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OPM’s OsteoFab® 3D printed PEKK Technology in Study Published in Nature
June 20th, 2019
June 20, South Windsor, CT – Oxford Performance Materials, a pioneer in advanced materials science and high-performance additive manufacturing (HPAM®), announced today exciting results of a McGill University research study recently published in Nature2 that establish a definitive link between OPM’s 3D printed PEKK material and bone regeneration. In vitro results of the study demonstrate the ability of human synovial fluid mesenchymal stem cells to attach, proliferate, and differentiate on PEKK scaffolds, and in vivo results show strong evidence of new bone formation.
OPM has long had strongly indicative data that its’ OsteoFab 3D printed PEKK technology has a highly desirable bone response. Early in vitro studies (circa 2010) had indicated a positive and exciting cellular response to 3D printed PEKK when compared to control materials, which prompted further investigation. Subsequent in vivo studies that examined tissue response to 3D printed PEKK implants in an osseous environment (rabbit model, circa 2013) showed that native PEKK material supported bone apposition. Interestingly, and unlike commonly used PEEK material, OsteoFab 3D printed PEKK showed no observable immunological rejection and no increase in inflammatory response cells. What was attributed to PEKK’s unique chemistry and the inherent surface roughness of OsteoFab 3D printed PEKK has since led to a number of additional studies and clinical applications.
Shifting from studying the bulk implant material to latticed, scaffold structures, OsteoFab 3D printed PEKK scaffolds were similarly examined in in vitro and in vivo experiments. In 2014, a funded research study demonstrated the successful growth of bone marrow cells on 3D printed PEKK scaffolds and since then, a number of publications have examined the use of mesenchymal stem cells (autologous, adipose-derived, and human synovial fluid-derived) on PEKK scaffolds in critical sized defects. In 2016, Adamzyk et al.3 studied the use of PEKK scaffolds with autologous mesenchymal stem cells in a sheep calvarial defect model and found that 3D printed PEKK scaffolds allowed for the adherence, growth, and osteogenic differentiation of human and ovine stem cells, with considerable amounts of newly formed bone in all PEKK groups. In 2017, Roskies et al.4 similarly studied 3D printed PEKK scaffolds with adipose-derived stem cells for the reconstruction of critical sized mandibular defects. This group determined that the PEKK scaffolds presented a promising solution to improve bone-implant interfaces and biomechanical attributes of implanted materials.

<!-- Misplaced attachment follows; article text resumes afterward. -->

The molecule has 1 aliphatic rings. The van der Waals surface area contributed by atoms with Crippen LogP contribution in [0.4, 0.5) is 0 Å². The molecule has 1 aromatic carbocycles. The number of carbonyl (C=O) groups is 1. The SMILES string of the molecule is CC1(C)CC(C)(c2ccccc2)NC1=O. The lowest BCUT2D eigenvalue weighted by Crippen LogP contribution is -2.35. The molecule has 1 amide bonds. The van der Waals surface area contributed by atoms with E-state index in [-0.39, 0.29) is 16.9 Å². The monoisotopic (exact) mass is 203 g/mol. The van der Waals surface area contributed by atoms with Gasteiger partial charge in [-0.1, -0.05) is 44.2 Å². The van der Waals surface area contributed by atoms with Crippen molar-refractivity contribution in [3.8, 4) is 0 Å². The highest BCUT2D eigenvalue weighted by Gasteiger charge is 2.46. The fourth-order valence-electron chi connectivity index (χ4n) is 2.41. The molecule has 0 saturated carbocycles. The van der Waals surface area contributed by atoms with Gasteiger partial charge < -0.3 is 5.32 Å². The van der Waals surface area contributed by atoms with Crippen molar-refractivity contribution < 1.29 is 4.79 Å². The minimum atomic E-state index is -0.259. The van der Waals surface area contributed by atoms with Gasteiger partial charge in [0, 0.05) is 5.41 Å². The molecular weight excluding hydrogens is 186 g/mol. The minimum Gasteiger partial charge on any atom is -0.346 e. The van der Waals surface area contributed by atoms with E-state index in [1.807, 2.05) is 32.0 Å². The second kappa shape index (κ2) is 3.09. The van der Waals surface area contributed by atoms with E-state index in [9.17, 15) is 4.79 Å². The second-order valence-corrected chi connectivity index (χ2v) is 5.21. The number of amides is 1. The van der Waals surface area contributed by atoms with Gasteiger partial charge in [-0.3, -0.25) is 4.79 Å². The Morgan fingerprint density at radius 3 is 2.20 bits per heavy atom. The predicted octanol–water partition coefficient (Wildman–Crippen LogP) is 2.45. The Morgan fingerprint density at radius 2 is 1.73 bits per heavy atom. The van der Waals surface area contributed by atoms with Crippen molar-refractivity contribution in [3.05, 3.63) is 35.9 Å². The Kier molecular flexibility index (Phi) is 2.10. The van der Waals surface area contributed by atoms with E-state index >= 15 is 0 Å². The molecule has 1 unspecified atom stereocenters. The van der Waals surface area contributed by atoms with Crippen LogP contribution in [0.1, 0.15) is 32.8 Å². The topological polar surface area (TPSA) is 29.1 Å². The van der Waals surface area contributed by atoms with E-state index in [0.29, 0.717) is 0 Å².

Later in 2017, in a paper published by Wang et al. in the International Journal of Nanomedicine5, OsteoFab 3D printed PEKK was also shown to possess antibacterial properties when compared to conventional PEEK material. This in vitro study indicated decreased adhesion and growth of common bacterial strains on the rough PEKK surface when compared to a PEEK control, suggesting the need for additional studies of 3D printed PEKK in a wide range of antibacterial orthopedic applications.